Chapter 16. Data Types

Table of Contents

16.. Choosing a Data Type
16.. Standard C Types
16.. Standard Fortran Types
16.. Variable Definitions and Declarations
Memory Maps
16.. Constants
Literal Constants
Named Constants
16.. Math Operators and Expressions
16.. Mixing Data Types
Implicit Data Conversions
Explicit Data Conversions
16.. Code Quality
16.. Performance

Choosing a Data Type

No matter what programming language you use, the data types chosen by the program will have a profound effect on performance, memory use, and correctness of the output. Many languages, such as Matlab, are typeless, which means we do not control that data types of our variables. Instead, they choose a type that is likely (but not guaranteed) to have enough range and precision. This often results in a performance penalty and/or greater memory use, as they end up playing it safe to minimize the chance of overflow and round-off error.

C, C++, and Fortran give us full control over the data types of our variables and constants. Choosing data types is important in order to maximize the speed of your programs, minimize memory use, and ensure correct results. The approach to choosing a data type is basically the same in any programming language. We simply need to understand the limitations of the data types offered by the language and how they are supported by typical hardware.

Choosing the best data type always involves understanding the needs of the specific code you are working on. There are, however a few general ideas that can be applied. It will often depend on whether the variable is a scalar (dimensionless, holds only one value) or a large array (at least one dimension such as a vector or matrix, holds multiple values). This determines whether we need to consider how much memory the variable uses.

Some general guidelines to apply to each specific situation:

  1. Use integers instead of floating point whenever possible. They are faster and more precise. Recall from the section called “Floating Point” that floating point numbers are stored in a format like scientific notation and hence floating point addition takes about three times as long as integer addition. the section called “Monte Carlo Experiments” shows an example program that runs about 2.5 times as fast when implemented with integers than when using floating point.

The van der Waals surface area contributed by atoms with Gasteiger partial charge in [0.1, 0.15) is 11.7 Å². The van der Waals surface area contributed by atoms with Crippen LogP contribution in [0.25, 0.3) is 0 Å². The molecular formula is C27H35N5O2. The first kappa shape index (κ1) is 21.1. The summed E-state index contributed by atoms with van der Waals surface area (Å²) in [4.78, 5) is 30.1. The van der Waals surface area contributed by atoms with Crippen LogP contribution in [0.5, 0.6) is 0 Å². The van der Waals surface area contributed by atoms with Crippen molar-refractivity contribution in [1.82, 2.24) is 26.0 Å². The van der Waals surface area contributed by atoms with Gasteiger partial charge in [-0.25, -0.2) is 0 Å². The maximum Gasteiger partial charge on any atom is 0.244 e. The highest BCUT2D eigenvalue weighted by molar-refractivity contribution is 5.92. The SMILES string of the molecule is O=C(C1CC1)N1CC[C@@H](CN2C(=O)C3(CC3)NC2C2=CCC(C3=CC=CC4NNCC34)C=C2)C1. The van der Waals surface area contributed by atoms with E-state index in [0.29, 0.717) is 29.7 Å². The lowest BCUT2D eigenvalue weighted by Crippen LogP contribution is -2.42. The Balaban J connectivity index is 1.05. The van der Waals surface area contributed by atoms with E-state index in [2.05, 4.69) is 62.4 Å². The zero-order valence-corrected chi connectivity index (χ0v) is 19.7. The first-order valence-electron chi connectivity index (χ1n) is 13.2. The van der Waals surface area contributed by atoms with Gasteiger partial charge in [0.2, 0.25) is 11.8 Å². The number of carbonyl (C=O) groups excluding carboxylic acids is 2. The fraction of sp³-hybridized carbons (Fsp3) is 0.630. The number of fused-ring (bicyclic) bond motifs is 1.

Integers are more precise because all the bits are used to represent digits, whereas a floating point value with the same number of bits uses some of them for the exponent, which does not contribute to precision. Only the bits used for the mantissa provide significant figures in our real numbers.

    We can often eliminate the need for floating point by simply choosing smaller units of measurement, so that we no longer have fractions in our data. For example, specifying monetary amounts in cents rather than dollars, or internally representing probabilities as values from 0 to 100 rather than 0 to 1, allows us to use integers instead of real numbers.

  2. If you must use floating point, use a 64-bit floating point value unless you need to conserve memory use (i.e. your program uses large arrays or other in-memory data structures) and you do not need much precision. Modern computers do not take significantly longer to process 64-bit floating point values than they do to process 32-bit floating point values.